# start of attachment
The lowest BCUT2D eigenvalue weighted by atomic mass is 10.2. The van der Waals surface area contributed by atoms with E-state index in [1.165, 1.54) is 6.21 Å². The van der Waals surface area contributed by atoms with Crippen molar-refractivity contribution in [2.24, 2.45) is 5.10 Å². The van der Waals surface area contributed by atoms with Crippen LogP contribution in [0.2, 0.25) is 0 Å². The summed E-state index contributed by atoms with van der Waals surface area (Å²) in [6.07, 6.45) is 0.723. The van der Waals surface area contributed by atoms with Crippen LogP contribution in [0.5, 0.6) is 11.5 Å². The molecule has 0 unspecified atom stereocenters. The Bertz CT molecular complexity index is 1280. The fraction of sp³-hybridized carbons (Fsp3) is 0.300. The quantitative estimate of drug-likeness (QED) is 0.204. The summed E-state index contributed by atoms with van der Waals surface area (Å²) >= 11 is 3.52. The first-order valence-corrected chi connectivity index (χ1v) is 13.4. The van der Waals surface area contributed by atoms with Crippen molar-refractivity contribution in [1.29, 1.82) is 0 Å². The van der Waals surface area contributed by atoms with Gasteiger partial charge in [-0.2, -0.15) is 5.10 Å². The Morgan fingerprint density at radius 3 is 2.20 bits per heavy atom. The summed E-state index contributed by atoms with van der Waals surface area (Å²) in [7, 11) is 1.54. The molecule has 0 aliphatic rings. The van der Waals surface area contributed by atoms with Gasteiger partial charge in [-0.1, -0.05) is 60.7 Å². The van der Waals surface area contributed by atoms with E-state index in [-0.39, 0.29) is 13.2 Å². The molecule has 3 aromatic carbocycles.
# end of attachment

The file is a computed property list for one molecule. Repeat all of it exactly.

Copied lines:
The lowest BCUT2D eigenvalue weighted by atomic mass is 10.2. The van der Waals surface area contributed by atoms with E-state index in [1.165, 1.54) is 6.21 Å². The van der Waals surface area contributed by atoms with Crippen molar-refractivity contribution in [2.24, 2.45) is 5.10 Å². The van der Waals surface area contributed by atoms with Crippen LogP contribution in [0.2, 0.25) is 0 Å². The summed E-state index contributed by atoms with van der Waals surface area (Å²) in [6.07, 6.45) is 0.723. The van der Waals surface area contributed by atoms with Crippen LogP contribution in [0.5, 0.6) is 11.5 Å². The molecule has 0 unspecified atom stereocenters. The Bertz CT molecular complexity index is 1280. The fraction of sp³-hybridized carbons (Fsp3) is 0.300. The quantitative estimate of drug-likeness (QED) is 0.204. The summed E-state index contributed by atoms with van der Waals surface area (Å²) >= 11 is 3.52. The first-order valence-corrected chi connectivity index (χ1v) is 13.4. The van der Waals surface area contributed by atoms with Crippen molar-refractivity contribution in [1.29, 1.82) is 0 Å². The van der Waals surface area contributed by atoms with Gasteiger partial charge in [-0.2, -0.15) is 5.10 Å². The Morgan fingerprint density at radius 3 is 2.20 bits per heavy atom. The summed E-state index contributed by atoms with van der Waals surface area (Å²) in [7, 11) is 1.54. The molecule has 0 aliphatic rings. The van der Waals surface area contributed by atoms with Gasteiger partial charge in [-0.1, -0.05) is 60.7 Å². The van der Waals surface area contributed by atoms with E-state index in [-0.39, 0.29) is 13.2 Å². The molecule has 3 aromatic carbocycles.